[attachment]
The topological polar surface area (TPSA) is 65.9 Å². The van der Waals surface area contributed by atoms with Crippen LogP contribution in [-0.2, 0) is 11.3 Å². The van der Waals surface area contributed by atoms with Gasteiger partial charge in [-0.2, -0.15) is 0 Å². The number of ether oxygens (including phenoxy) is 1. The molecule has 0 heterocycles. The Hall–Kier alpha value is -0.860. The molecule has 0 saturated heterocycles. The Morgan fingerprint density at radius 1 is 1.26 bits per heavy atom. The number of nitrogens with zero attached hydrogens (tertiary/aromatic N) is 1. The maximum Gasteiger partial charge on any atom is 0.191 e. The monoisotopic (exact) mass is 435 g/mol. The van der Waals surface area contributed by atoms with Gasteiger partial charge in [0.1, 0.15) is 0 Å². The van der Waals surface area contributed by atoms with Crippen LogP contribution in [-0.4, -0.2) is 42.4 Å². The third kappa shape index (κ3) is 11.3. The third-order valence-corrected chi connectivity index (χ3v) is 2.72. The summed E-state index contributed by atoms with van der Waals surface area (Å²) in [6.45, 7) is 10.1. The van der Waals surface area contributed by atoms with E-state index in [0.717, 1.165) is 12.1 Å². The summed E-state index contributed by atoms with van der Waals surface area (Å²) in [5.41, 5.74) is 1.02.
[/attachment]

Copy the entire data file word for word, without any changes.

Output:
The topological polar surface area (TPSA) is 65.9 Å². The van der Waals surface area contributed by atoms with Crippen LogP contribution in [-0.2, 0) is 11.3 Å². The van der Waals surface area contributed by atoms with Gasteiger partial charge in [-0.2, -0.15) is 0 Å². The number of ether oxygens (including phenoxy) is 1. The molecule has 0 heterocycles. The Hall–Kier alpha value is -0.860. The molecule has 0 saturated heterocycles. The Morgan fingerprint density at radius 1 is 1.26 bits per heavy atom. The number of nitrogens with zero attached hydrogens (tertiary/aromatic N) is 1. The maximum Gasteiger partial charge on any atom is 0.191 e. The monoisotopic (exact) mass is 435 g/mol. The van der Waals surface area contributed by atoms with Gasteiger partial charge in [0.1, 0.15) is 0 Å². The van der Waals surface area contributed by atoms with Crippen LogP contribution in [-0.4, -0.2) is 42.4 Å². The third kappa shape index (κ3) is 11.3. The third-order valence-corrected chi connectivity index (χ3v) is 2.72. The summed E-state index contributed by atoms with van der Waals surface area (Å²) in [6.45, 7) is 10.1. The van der Waals surface area contributed by atoms with E-state index in [0.717, 1.165) is 12.1 Å². The summed E-state index contributed by atoms with van der Waals surface area (Å²) in [5.41, 5.74) is 1.02.